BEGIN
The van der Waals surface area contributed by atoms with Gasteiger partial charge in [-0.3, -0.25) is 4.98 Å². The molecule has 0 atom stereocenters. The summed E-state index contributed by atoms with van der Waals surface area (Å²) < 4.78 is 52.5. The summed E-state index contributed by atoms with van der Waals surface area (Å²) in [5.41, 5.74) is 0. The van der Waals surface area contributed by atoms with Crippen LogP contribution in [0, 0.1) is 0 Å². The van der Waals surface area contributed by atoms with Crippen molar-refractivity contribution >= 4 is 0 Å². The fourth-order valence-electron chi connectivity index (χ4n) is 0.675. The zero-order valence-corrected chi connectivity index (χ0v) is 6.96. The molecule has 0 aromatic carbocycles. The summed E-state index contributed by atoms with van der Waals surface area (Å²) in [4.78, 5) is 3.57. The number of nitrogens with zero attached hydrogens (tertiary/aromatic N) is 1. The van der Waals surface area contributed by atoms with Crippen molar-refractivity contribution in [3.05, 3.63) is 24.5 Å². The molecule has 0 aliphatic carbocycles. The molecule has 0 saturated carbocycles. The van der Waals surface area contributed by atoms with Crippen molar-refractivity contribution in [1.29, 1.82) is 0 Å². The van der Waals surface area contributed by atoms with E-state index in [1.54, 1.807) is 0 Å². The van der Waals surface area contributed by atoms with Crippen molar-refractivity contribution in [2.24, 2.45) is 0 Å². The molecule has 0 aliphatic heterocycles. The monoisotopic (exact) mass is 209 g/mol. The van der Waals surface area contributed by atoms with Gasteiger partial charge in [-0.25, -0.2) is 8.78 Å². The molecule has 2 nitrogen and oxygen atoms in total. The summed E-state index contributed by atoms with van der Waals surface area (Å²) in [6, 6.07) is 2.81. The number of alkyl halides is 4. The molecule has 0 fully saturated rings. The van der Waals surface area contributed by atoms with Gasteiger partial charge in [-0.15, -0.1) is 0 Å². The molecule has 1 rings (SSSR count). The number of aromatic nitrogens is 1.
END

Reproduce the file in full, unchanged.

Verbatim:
The van der Waals surface area contributed by atoms with Gasteiger partial charge in [-0.3, -0.25) is 4.98 Å². The molecule has 0 atom stereocenters. The summed E-state index contributed by atoms with van der Waals surface area (Å²) < 4.78 is 52.5. The summed E-state index contributed by atoms with van der Waals surface area (Å²) in [5.41, 5.74) is 0. The van der Waals surface area contributed by atoms with Crippen LogP contribution in [0, 0.1) is 0 Å². The van der Waals surface area contributed by atoms with Crippen molar-refractivity contribution >= 4 is 0 Å². The fourth-order valence-electron chi connectivity index (χ4n) is 0.675. The zero-order valence-corrected chi connectivity index (χ0v) is 6.96. The molecule has 0 aromatic carbocycles. The summed E-state index contributed by atoms with van der Waals surface area (Å²) in [4.78, 5) is 3.57. The number of nitrogens with zero attached hydrogens (tertiary/aromatic N) is 1. The van der Waals surface area contributed by atoms with Crippen molar-refractivity contribution in [3.05, 3.63) is 24.5 Å². The molecule has 0 aliphatic carbocycles. The molecule has 0 saturated carbocycles. The van der Waals surface area contributed by atoms with Crippen molar-refractivity contribution in [1.29, 1.82) is 0 Å². The van der Waals surface area contributed by atoms with E-state index in [1.54, 1.807) is 0 Å². The van der Waals surface area contributed by atoms with Crippen molar-refractivity contribution in [2.24, 2.45) is 0 Å². The molecule has 0 aliphatic heterocycles. The monoisotopic (exact) mass is 209 g/mol. The van der Waals surface area contributed by atoms with Gasteiger partial charge in [-0.25, -0.2) is 8.78 Å². The molecule has 2 nitrogen and oxygen atoms in total. The summed E-state index contributed by atoms with van der Waals surface area (Å²) in [6, 6.07) is 2.81. The number of alkyl halides is 4. The molecule has 0 fully saturated rings. The van der Waals surface area contributed by atoms with Gasteiger partial charge in [-0.15, -0.1) is 0 Å². The molecule has 1 rings (SSSR count). The number of aromatic nitrogens is 1.